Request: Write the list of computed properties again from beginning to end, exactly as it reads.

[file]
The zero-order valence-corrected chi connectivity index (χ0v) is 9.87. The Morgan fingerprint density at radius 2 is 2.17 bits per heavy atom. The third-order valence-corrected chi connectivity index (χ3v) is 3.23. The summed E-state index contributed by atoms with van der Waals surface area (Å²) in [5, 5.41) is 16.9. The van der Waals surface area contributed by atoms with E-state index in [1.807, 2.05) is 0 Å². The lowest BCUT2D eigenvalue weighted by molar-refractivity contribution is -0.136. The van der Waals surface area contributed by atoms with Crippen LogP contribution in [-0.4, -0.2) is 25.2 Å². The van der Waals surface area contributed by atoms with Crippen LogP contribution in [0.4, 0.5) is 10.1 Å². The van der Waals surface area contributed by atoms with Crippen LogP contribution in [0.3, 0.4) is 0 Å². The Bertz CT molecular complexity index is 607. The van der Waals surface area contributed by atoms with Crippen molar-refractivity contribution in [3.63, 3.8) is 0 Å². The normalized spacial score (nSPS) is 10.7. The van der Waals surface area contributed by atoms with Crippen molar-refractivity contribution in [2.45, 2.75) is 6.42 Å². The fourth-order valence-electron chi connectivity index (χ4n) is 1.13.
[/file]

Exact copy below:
The zero-order valence-corrected chi connectivity index (χ0v) is 9.87. The Morgan fingerprint density at radius 2 is 2.17 bits per heavy atom. The third-order valence-corrected chi connectivity index (χ3v) is 3.23. The summed E-state index contributed by atoms with van der Waals surface area (Å²) in [5, 5.41) is 16.9. The van der Waals surface area contributed by atoms with E-state index in [1.807, 2.05) is 0 Å². The lowest BCUT2D eigenvalue weighted by molar-refractivity contribution is -0.136. The van der Waals surface area contributed by atoms with Crippen LogP contribution in [-0.4, -0.2) is 25.2 Å². The van der Waals surface area contributed by atoms with Crippen LogP contribution in [0.4, 0.5) is 10.1 Å². The van der Waals surface area contributed by atoms with Crippen LogP contribution in [0.3, 0.4) is 0 Å². The Bertz CT molecular complexity index is 607. The van der Waals surface area contributed by atoms with Crippen molar-refractivity contribution in [3.63, 3.8) is 0 Å². The normalized spacial score (nSPS) is 10.7. The van der Waals surface area contributed by atoms with Crippen molar-refractivity contribution in [2.45, 2.75) is 6.42 Å². The fourth-order valence-electron chi connectivity index (χ4n) is 1.13.